In FIG. 5, de-froster 124 is coupled to loops 120 and 122 at points 128, 130, respectively. R-F is taken out of the combination by means of capacitive coupling between conductors 400, 402 and conductor 404. Tuning condenser 406 tunes the combination. The other elements function as before.
In FIG. 6, conductor 150 is bifurcated at point 152 to form loops 154, 156. The shortened turn coupling to edge 28 is provided by sheath 60, which may be connected to edge 28 along its length. Leads 160, 162 emerging from sheath 60 are bifurcated, as shown, and form the oppositely wound loops 154, 156. The double conductors 164, 166 and 168, 170 forming loops 154, 156, respectively, show lower inductive reactance than the single conductors in earlier embodiments. Choke 180 isolates F-M signals from center conductor 80. Lead 150 is coupled to center conductor 80 of coax 82 through R-F choke 180.
If tuning of loops 154, 156 is desired, the circuit of FIG. 7 may be used. Conductors 164, 166, 168 and 170 in FIG. 7 are connected together and through tuning condensor 182 to ground.
In FIG. 8, sheath 60 is connected to edge 28 of conductive body 26. It forms a closed loop. Within it is inner conductor 450 which forms a second loop. Three additional loops 452, 454 and 456 spaced progressively further from edge 28, are provided. While three additional loops are shown it should be understood that a greater or lesser number could be used.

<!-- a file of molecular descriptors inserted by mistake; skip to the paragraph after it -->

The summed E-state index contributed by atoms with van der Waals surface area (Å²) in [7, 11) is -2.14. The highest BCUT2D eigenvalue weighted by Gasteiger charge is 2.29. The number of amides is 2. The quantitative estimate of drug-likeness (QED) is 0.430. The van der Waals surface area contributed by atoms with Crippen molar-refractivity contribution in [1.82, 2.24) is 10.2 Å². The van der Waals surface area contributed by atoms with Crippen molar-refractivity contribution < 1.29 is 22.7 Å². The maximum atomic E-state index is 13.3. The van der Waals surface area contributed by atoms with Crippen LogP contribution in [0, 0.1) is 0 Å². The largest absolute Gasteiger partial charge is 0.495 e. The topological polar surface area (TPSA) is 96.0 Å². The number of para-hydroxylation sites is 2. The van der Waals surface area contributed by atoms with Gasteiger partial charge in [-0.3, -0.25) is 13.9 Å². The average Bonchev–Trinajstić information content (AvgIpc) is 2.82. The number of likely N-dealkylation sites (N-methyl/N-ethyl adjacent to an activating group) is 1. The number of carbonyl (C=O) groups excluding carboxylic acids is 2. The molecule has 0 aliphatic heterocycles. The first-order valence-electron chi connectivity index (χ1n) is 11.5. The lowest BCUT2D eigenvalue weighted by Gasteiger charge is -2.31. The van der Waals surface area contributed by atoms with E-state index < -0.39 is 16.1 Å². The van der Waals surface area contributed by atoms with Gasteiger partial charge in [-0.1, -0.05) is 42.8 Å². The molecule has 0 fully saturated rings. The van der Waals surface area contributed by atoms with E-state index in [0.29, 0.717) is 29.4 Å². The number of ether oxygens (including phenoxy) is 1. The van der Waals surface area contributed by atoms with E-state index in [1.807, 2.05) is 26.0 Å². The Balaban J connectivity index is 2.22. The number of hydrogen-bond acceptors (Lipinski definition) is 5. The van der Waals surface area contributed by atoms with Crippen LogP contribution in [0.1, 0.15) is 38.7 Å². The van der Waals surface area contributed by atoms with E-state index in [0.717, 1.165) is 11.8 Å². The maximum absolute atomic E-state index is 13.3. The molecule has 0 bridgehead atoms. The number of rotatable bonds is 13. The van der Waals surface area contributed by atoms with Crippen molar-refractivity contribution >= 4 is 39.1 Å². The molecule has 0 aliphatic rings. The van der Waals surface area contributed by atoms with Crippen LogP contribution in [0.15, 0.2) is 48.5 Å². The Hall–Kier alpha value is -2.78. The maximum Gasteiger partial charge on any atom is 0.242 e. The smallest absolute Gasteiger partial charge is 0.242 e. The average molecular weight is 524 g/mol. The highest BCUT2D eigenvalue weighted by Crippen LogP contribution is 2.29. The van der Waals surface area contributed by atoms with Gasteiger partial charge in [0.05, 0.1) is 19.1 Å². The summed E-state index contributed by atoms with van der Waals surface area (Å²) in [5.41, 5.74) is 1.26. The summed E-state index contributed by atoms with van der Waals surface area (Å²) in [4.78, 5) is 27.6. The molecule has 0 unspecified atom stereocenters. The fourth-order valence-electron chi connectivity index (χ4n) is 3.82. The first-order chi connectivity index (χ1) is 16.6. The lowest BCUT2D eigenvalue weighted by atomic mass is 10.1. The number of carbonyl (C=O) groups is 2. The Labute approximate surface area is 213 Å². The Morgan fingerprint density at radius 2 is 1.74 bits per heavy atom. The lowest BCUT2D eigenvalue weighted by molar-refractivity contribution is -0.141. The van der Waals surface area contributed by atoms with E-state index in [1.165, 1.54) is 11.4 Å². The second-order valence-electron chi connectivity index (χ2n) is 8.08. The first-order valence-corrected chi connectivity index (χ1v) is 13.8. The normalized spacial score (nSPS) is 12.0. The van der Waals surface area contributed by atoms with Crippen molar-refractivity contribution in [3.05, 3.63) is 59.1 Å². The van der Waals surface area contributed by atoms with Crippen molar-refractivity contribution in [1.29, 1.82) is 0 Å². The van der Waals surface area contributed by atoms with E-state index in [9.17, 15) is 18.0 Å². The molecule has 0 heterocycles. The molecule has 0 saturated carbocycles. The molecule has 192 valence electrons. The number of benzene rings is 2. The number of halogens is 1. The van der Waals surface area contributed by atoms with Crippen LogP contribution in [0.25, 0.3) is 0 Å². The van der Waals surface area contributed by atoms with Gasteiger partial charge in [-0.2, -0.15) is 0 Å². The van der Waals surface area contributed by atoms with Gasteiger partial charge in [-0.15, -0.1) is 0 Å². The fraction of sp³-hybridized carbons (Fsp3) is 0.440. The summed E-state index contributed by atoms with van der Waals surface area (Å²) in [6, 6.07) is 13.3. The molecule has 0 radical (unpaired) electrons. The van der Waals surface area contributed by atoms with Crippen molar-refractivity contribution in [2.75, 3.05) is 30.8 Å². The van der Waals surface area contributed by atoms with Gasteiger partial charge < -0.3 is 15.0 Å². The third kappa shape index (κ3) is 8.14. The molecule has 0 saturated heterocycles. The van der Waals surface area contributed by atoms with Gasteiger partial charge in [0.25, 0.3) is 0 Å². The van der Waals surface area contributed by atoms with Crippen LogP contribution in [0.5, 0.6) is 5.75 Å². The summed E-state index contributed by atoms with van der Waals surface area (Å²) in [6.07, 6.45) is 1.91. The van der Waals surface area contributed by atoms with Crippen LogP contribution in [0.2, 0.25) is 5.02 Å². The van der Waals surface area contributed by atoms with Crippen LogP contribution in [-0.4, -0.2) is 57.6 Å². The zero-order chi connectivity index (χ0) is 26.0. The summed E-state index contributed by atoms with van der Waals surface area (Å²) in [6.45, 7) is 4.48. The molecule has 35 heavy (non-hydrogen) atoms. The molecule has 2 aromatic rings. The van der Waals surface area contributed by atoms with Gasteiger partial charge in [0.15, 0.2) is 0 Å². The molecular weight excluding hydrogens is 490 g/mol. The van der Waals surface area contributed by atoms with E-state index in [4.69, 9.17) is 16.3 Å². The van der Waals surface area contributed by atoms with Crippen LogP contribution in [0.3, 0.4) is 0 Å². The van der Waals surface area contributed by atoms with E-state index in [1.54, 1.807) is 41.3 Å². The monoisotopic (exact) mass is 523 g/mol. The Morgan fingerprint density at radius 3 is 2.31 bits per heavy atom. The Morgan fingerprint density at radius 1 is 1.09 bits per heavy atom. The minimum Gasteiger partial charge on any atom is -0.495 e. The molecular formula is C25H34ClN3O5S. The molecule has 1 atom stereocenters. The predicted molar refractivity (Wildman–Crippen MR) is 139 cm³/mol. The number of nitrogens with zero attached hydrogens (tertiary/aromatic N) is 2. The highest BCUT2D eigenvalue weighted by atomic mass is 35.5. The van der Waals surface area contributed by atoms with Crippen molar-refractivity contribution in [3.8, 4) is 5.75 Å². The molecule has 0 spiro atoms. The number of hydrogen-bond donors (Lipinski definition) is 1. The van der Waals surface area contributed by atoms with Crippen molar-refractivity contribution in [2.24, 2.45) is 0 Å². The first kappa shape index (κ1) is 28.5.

The lower, or low potential side, of each loop is connected to the upper or high potential side of the next smaller loop. For example, point 458 on loop 452 is connected to point 460 on loop 454. Similarly, point 462 on loops 454 is connected to point 464 on loop 456. The output R-F from the system is taken from point 466 on loop 450 to inner conductor 80 of coax 82 through R-F choke 472. Tuning can be done by condenser 470.
The closed loop which is an important part of this invention may take a number of forms besides those described thus far. For example, the molding around a car window is often aluminum and if the two halves of which it is usually made are joined solidly for electrical purposes and are connected through low resistance means, such as bronze clips, to the conductive edge of the body opening at the top and bottom center regions of such edge, the requirement for a short-circuited turn will be satisfied. A highly conductive metal may be deposited on or bonded to the edge 28. The edge 28 may be made hollow so as to act as the outer conductor of a coax, or a tube of highly conductive material bonded thereto to so act.
While particular embodiments have been shown and described it would be apparent to one skilled in the art that variations and modifications may be made without departing from the scope of my invention. It is the purpose of the attached claims to cover all such variations and modifications.
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|U.S. Classification||343/704, 343/713|